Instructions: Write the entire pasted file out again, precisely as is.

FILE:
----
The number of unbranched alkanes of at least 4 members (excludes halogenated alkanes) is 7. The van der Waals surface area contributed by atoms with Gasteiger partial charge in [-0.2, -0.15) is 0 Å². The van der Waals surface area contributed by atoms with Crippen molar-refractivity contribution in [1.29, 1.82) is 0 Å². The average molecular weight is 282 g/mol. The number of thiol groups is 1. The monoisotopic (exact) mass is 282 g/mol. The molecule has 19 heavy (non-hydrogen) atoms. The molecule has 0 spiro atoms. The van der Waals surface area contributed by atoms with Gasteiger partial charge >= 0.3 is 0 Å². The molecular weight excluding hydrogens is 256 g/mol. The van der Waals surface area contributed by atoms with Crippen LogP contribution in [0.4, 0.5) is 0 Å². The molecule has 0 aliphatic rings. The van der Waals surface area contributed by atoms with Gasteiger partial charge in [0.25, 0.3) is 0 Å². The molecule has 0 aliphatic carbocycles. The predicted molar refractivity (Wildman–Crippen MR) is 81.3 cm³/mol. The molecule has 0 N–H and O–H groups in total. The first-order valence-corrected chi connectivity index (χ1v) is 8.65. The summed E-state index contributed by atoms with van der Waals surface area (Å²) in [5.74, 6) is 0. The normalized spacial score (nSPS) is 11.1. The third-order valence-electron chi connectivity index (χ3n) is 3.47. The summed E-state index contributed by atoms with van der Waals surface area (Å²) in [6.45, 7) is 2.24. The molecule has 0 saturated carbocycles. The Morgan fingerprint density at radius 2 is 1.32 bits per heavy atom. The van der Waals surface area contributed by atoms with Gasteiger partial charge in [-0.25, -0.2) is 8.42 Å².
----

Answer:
The number of unbranched alkanes of at least 4 members (excludes halogenated alkanes) is 7. The van der Waals surface area contributed by atoms with Gasteiger partial charge in [-0.2, -0.15) is 0 Å². The van der Waals surface area contributed by atoms with Crippen molar-refractivity contribution in [1.29, 1.82) is 0 Å². The average molecular weight is 282 g/mol. The number of thiol groups is 1. The monoisotopic (exact) mass is 282 g/mol. The molecule has 19 heavy (non-hydrogen) atoms. The molecule has 0 spiro atoms. The van der Waals surface area contributed by atoms with Gasteiger partial charge >= 0.3 is 0 Å². The molecular weight excluding hydrogens is 256 g/mol. The van der Waals surface area contributed by atoms with Crippen LogP contribution in [0.4, 0.5) is 0 Å². The molecule has 0 aliphatic rings. The van der Waals surface area contributed by atoms with Gasteiger partial charge in [0.25, 0.3) is 0 Å². The molecule has 0 aliphatic carbocycles. The predicted molar refractivity (Wildman–Crippen MR) is 81.3 cm³/mol. The molecule has 0 N–H and O–H groups in total. The first-order valence-corrected chi connectivity index (χ1v) is 8.65. The summed E-state index contributed by atoms with van der Waals surface area (Å²) in [5.74, 6) is 0. The normalized spacial score (nSPS) is 11.1. The third-order valence-electron chi connectivity index (χ3n) is 3.47. The summed E-state index contributed by atoms with van der Waals surface area (Å²) in [6.45, 7) is 2.24. The molecule has 0 saturated carbocycles. The Morgan fingerprint density at radius 2 is 1.32 bits per heavy atom. The van der Waals surface area contributed by atoms with Gasteiger partial charge in [-0.25, -0.2) is 8.42 Å².